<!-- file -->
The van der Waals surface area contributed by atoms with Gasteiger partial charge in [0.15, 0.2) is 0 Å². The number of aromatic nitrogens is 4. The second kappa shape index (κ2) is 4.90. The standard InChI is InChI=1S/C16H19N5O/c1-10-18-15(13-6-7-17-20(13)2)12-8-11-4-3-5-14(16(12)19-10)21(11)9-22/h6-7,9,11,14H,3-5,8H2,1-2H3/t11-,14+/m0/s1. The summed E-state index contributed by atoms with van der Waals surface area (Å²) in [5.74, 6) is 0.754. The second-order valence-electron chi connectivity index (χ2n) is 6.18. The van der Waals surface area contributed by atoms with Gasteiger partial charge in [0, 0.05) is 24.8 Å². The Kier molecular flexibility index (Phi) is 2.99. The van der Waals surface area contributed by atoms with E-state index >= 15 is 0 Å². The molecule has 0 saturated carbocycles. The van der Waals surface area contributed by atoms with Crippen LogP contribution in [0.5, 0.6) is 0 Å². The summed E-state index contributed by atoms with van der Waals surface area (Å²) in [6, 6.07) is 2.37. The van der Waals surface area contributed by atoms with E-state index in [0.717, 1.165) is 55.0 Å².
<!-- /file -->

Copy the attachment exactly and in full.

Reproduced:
The van der Waals surface area contributed by atoms with Gasteiger partial charge in [0.15, 0.2) is 0 Å². The number of aromatic nitrogens is 4. The second kappa shape index (κ2) is 4.90. The standard InChI is InChI=1S/C16H19N5O/c1-10-18-15(13-6-7-17-20(13)2)12-8-11-4-3-5-14(16(12)19-10)21(11)9-22/h6-7,9,11,14H,3-5,8H2,1-2H3/t11-,14+/m0/s1. The summed E-state index contributed by atoms with van der Waals surface area (Å²) in [5.74, 6) is 0.754. The second-order valence-electron chi connectivity index (χ2n) is 6.18. The van der Waals surface area contributed by atoms with Gasteiger partial charge in [0, 0.05) is 24.8 Å². The Kier molecular flexibility index (Phi) is 2.99. The van der Waals surface area contributed by atoms with E-state index >= 15 is 0 Å². The molecule has 0 saturated carbocycles. The van der Waals surface area contributed by atoms with Crippen LogP contribution in [0.5, 0.6) is 0 Å². The summed E-state index contributed by atoms with van der Waals surface area (Å²) in [6, 6.07) is 2.37. The van der Waals surface area contributed by atoms with E-state index in [0.717, 1.165) is 55.0 Å².